proposals to make it an offence to manufacture, sell, import or hire
disguised knives. Banning these weapons will help improve public
safety and follows similar legislation passed by the New York Senate,
Home Office minister John Denham said:
'Disguised weapons pose a significant risk to the public, airline and
ports staff. We have listened to the concerns of airport and other
authorities following September 11th and have moved quickly to clamp
down on the circulation of these weapons.
'With our Scottish colleagues we are making it an offence to
manufacture, sell, import or hire disguised knives. Under existing
legislation it is already an offence to possess these items in
public. This measure will have the positive effect of reducing the
number of disguised knives in circulation and giving police and
customs the powers to deal with those who seek to sell or manufacture
these weapons which are purposely produced to be portable and
concealable, or bring them into the country.'
1. An Order was laid in parliament on 15 May to extend the remit of
the Criminal Justice Act 1988 (Offensive Weapons Order) to include
'disguised knives'. A similar measure took place in the Scottish
parliament. The legislation also extends to Northern Ireland.
2. This order has been debated in committee in the house of commons
and will be debated in the house of lords on Friday 21st June. It was
debated by the Scottish Executive today (see below). If the order receives royal
assent it will make it an offence to manufacture, sell, import or
hire disguised knives. Under existing legislation it will be an
offence to possess these items in public also.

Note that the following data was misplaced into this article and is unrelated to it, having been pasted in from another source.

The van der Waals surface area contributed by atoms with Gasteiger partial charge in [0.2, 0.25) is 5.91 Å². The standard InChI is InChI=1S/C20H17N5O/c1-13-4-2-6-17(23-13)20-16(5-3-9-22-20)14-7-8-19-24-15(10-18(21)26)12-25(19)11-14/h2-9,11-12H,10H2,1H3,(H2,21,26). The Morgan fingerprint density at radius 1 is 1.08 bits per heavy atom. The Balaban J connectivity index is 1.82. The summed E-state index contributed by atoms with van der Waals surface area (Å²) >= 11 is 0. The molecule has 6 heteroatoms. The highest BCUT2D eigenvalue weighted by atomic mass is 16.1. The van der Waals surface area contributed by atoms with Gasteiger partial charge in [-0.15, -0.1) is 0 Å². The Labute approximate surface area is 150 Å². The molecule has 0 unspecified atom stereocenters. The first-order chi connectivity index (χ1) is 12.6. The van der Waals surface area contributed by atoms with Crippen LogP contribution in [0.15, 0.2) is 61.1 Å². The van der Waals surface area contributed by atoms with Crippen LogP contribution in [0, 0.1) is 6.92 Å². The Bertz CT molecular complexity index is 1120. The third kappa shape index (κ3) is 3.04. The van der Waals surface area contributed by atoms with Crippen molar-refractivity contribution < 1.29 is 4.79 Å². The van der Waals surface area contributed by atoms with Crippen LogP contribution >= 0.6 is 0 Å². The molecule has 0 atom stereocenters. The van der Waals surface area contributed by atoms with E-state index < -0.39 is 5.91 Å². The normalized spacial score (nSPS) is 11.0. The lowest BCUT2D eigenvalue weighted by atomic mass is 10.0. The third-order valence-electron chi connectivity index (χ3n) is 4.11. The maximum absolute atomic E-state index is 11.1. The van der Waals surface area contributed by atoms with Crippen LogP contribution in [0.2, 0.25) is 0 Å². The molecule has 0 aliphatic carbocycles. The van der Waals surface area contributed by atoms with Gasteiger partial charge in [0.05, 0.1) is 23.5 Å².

3. The Order defines disguised knives as: 'A disguised knife, that is
any knife which has a concealed blade or concealed sharp point, and
is designed to appear to be an every day object of a kind commonly
carried on the person or in a handbag, briefcase or other hand
luggage (such as a comb, brush, writing instrument, cigarette
lighter, key or lipstick or telephone.)
Scottish Executive statement:
The sale, manufacture and import of disguised weapons - such as lipstick knives, comb knives and ink-pen knives - will become an offence following an amendment to the Criminal Justice Act 1988, approved by the Scottish parliament today.
Disguised knives pose a particular threat to airline security because they are easy to carry and to conceal. Following the attacks of September 11, extending the order to cover disguised knives is a priority.
The amendment will add to the list of 14 weapons already banned under the Criminal Justice Act 1988 (Offensive Weapons) Order, which includes swordsticks, push daggers and butterfly knives.
Legislation already prohibits carrying offensive weapons and having articles with a blade or point in a public place, but disguised knives which are designed to appear to bean everyday object are currently freely available for purchase by the public.
Justice minister Jim Wallace said:
'A large number of these weapons are easily available, serving no legitimate purpose and it is clearly undesirable that they are readily available for people to buy.
'Public safety is of the utmost importance. Following the attacks of September 11 there was a clear priority to improve airline security. By legislating to ban the sale and purchase of these weapons, public safety will be improved not only at airports but also at places such as night clubs, football grounds and courts, where screening facilities are in place but may presently fail to detect such items.
'The purpose of this amendment is to ban the manufacture, sale or import of any disguised knives. The design of disguised knives, which are bladed or sharply pointed weapons deliberately designed to look like innocent everyday items, prevents ready detection by airport x-ray scanners.'
The penalty for carrying such weapons is a six month prison sentence or a fine. The new offence is expected to come into effect tomorrow.